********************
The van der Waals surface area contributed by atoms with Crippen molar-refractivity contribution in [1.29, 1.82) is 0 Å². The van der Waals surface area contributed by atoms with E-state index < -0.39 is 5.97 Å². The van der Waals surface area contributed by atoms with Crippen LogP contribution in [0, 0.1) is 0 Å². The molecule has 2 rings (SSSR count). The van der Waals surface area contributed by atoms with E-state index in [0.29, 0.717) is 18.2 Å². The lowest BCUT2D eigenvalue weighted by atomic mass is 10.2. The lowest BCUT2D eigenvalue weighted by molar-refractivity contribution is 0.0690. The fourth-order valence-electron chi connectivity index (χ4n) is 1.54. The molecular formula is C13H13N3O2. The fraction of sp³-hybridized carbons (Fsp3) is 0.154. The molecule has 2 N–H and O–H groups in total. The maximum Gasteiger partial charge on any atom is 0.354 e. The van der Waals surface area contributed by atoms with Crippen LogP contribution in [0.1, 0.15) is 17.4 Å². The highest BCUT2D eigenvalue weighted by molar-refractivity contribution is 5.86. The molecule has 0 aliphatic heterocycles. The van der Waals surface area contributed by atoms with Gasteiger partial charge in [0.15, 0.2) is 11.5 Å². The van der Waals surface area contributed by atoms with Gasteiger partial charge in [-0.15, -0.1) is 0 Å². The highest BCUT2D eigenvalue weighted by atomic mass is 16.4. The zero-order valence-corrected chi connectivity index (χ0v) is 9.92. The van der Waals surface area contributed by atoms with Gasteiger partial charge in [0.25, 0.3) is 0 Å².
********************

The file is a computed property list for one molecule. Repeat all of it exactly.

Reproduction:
The van der Waals surface area contributed by atoms with Crippen molar-refractivity contribution in [1.29, 1.82) is 0 Å². The van der Waals surface area contributed by atoms with E-state index < -0.39 is 5.97 Å². The van der Waals surface area contributed by atoms with Crippen LogP contribution in [0, 0.1) is 0 Å². The molecule has 2 rings (SSSR count). The van der Waals surface area contributed by atoms with E-state index in [0.29, 0.717) is 18.2 Å². The lowest BCUT2D eigenvalue weighted by atomic mass is 10.2. The lowest BCUT2D eigenvalue weighted by molar-refractivity contribution is 0.0690. The fourth-order valence-electron chi connectivity index (χ4n) is 1.54. The molecular formula is C13H13N3O2. The fraction of sp³-hybridized carbons (Fsp3) is 0.154. The molecule has 2 N–H and O–H groups in total. The maximum Gasteiger partial charge on any atom is 0.354 e. The van der Waals surface area contributed by atoms with Crippen LogP contribution in [0.1, 0.15) is 17.4 Å². The highest BCUT2D eigenvalue weighted by molar-refractivity contribution is 5.86. The molecule has 0 aliphatic heterocycles. The van der Waals surface area contributed by atoms with Gasteiger partial charge in [0.15, 0.2) is 11.5 Å². The van der Waals surface area contributed by atoms with Gasteiger partial charge in [-0.15, -0.1) is 0 Å². The highest BCUT2D eigenvalue weighted by atomic mass is 16.4. The zero-order valence-corrected chi connectivity index (χ0v) is 9.92. The van der Waals surface area contributed by atoms with Gasteiger partial charge in [0.25, 0.3) is 0 Å².